- About the Contributors
- Introduction: Theoretical Foundations of Political Psychology
- Personality Approaches to Political Behavior
- Childhood and Adult Political Development
- Degrees of Rationality in Politics
- Behavioral Decision-Making
- Emotion and Political Psychology
- Toward an Evolutionarily Informed Political Psychology
- Genetic Foundations of Political Behavior
- Political Rhetoric
- Psychology and Foreign Policy Decision-Making
- Perceptions and Image Theory in International Relations
- Threat Perception in International Relations
- Crisis Management
- Personality Profiles of Political Elites
- Psychobiography: “the Child is Father of the man”
- Conflict Analysis and Resolution
- Political Information Processing
- Political Communication: Form and Consequence of the Information Environment
- Political Ideology
- Social Justice
- Networks, Interdependence, and Social Influence in Politics
- Political Deliberation
- From Group Identity to Political Cohesion and Commitment
- Social Movements and the Dynamics of Collective Action
- Prejudice and Politics
- Migration and Multiculturalism
- Discrimination <i>Conditions, Consequences, and “Cures”</i>
- The Psychology of Intractable Conflicts: Eruption, Escalation, and Peacemaking
Abstract and Keywords
This chapter addresses social influence in politics as it is realized among individuals who are located within networks of social interaction and communication. A series of issues is addressed: the problematic role of social communication in the realization of influence; the potential for self-selected patterns of association; the social contingencies operating on influence within dyads; the consequences of disagreement frequency within larger networks for influence within dyads; the role of social cognition in affecting patterns of influence; the multiple faces of influence for changes in attitudes, attitude strength, ambivalence, and more; the role of cognitive complexity in inhibiting influence; and the role of biology and personality in affecting who is influential and who is susceptible to influence.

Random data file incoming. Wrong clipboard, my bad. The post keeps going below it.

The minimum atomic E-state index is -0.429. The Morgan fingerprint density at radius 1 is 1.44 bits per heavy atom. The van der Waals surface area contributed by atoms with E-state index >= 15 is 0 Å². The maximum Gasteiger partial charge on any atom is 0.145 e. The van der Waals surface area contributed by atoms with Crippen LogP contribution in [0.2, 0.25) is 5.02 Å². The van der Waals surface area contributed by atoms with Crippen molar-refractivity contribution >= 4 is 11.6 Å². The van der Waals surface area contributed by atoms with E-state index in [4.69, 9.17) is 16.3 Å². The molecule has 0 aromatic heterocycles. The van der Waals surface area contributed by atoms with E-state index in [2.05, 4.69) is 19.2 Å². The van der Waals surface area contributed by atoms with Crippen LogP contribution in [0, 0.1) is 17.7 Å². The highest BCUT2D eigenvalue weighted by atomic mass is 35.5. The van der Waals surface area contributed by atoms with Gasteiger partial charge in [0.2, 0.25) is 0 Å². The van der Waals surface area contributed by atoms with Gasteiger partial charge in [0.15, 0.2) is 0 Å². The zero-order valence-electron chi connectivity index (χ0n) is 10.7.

Robert Huckfeldt is Distinguished Professor of Political Science at the University of California, Davis. He has written several books and a series of articles on the roles of social contexts and social networks for diffusion, persuasion, and conflict in politics.
James M. Benson Chair in Public Issues and Civic Leadership, Department of Political Science, University of Illinois
Assistant Professor of Political Science, Rice University
Matthew T. Pietryka is a lecturer and postdoctoral fellow at the University of California, Davis. He studies political communication and the role of social networks in political behavior.
Jack Reilly is a Ph.D. Candidate in Political Science at the University of California, Davis. He studies social networks and political discussion, with a focus on the political behavior and communication patterns of socially isolated individuals.
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